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Week of 10.27.06

Minimum Wedge

In the final days of campaigning, a big battle is brewing over small wages. While Congress raises their own wages routinely, they have not touched the federal minimum wage level in nearly a decade.

This year, 11 states have approved raising the minimum wage. Six others — Arizona, Colorado, Missouri, Montana, Nevada, and Ohio — have it on the ballot next month. This week NOW visits a Missourian who's relying on the minimum wage to support her entire family.

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She and others are engaged in a David vs. Goliath struggle — in some cases against members of Congress — to bring about something close to a "living wage" for those making the very least. Democratic strategists are hoping this issue will light a fire under fellow Democrats to get them to the polls in some crucial battleground states.

Related Links:

Minimum Wages in 2005
(Selected Countries)
Country Rate/hr.*
Belgium $9.82
Canada $5.13 - $6.95
France $9.64
Ireland $9.24
Japan $5.77 - $6.76
The Netherlands $9.48
Spain $3.88
United Kingdom $7.45 - $8.82
Source: U.S. State Department
*Monthly minimum wage rates were used to calculate hourly rates where required.
National Low Income Housing Coalition: Out of Reach 2005

Economic Policy Institute: Minimum Wage FAQs

Association of Community Organizations for Reform Now: 7 Days @ Minimum Wage

The New York Times: What is a Living Wage?

The Center for American Progress: The High(er) Stakes of the Minimum Wage Debate

Employment Policies Institute

National Federal of Independent Business

Save Our State's Jobs (Missouri group opposed to the minimum wage ballot initiative)

Also This Week: Church and State

Phill Kline Also this week we look into allegations by a nonprofit group that Kansas' attorney general, Phill Kline, may be illegally leveraging two churches in a bid to win re-election.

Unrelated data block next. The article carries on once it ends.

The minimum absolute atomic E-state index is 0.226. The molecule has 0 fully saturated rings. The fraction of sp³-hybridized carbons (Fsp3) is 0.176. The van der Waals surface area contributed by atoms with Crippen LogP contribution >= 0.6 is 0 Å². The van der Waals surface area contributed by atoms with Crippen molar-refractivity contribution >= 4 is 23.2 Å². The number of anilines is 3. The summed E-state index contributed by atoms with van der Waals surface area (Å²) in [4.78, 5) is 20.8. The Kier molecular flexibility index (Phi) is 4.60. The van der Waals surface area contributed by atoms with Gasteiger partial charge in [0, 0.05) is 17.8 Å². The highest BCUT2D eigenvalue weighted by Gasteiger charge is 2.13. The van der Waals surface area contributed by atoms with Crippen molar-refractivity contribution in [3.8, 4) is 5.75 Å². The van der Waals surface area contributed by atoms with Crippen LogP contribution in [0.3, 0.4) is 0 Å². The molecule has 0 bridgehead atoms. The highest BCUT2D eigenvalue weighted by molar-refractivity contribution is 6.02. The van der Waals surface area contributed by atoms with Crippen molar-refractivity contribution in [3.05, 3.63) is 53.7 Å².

A complaint filed this week by Citizens for Responsibility and Ethics in Washington (CREW), a nonpartisan legal watchdog group, has called for an IRS investigation into the role the churches played in Kline's campaign.

CREW cite a memorandum [pdf] from Kline to members of his campaign staff asking them to recruit churches to distribute campaign literature and serve as sites for events. In the memo, Kline directs his staff to "Get the pastor to invite 5 'money people' who he knows can help."

"This is the top law enforcement official in the state who is encouraging everyone to break the law," said Melanie Sloan, executive director of CREW in a New York Times article on Thursday (October 26). A spokeswoman for Mr. Kline was not returning calls to her office, The Times reported.

The commissioner of the I.R.S., Mark W. Everson, has said that the agency will crack down on religious organizations that violate laws barring charities, including churches, from involvement in political activities. Additional accusations of such violations have been made against religious organizations in California, Minnesota, Missouri and Ohio during this election cycle, according to The New York Times.

More from NOW:

View NOW's previous report "What's the Matter with Kansas?" on Phill Kline's controversial tactics

"God's Country"

Related Documents:

Memo from Phill Kline to his campaign staff directing them to recruit churches to distribute campaign literature and serve as sites for events. [pdf]

Complaint filed by Citizens for Responsibility and Ethics in Washington (CREW) calling for an IRS investigation into two churches supporting the re-election campaign of the Kansas attorney general, Phill Kline.

Related Links:

IRS: New procedures for 2006 election season

IRS: Remarks by the IRS Commissioner, Mark W. Everson, on the new procedures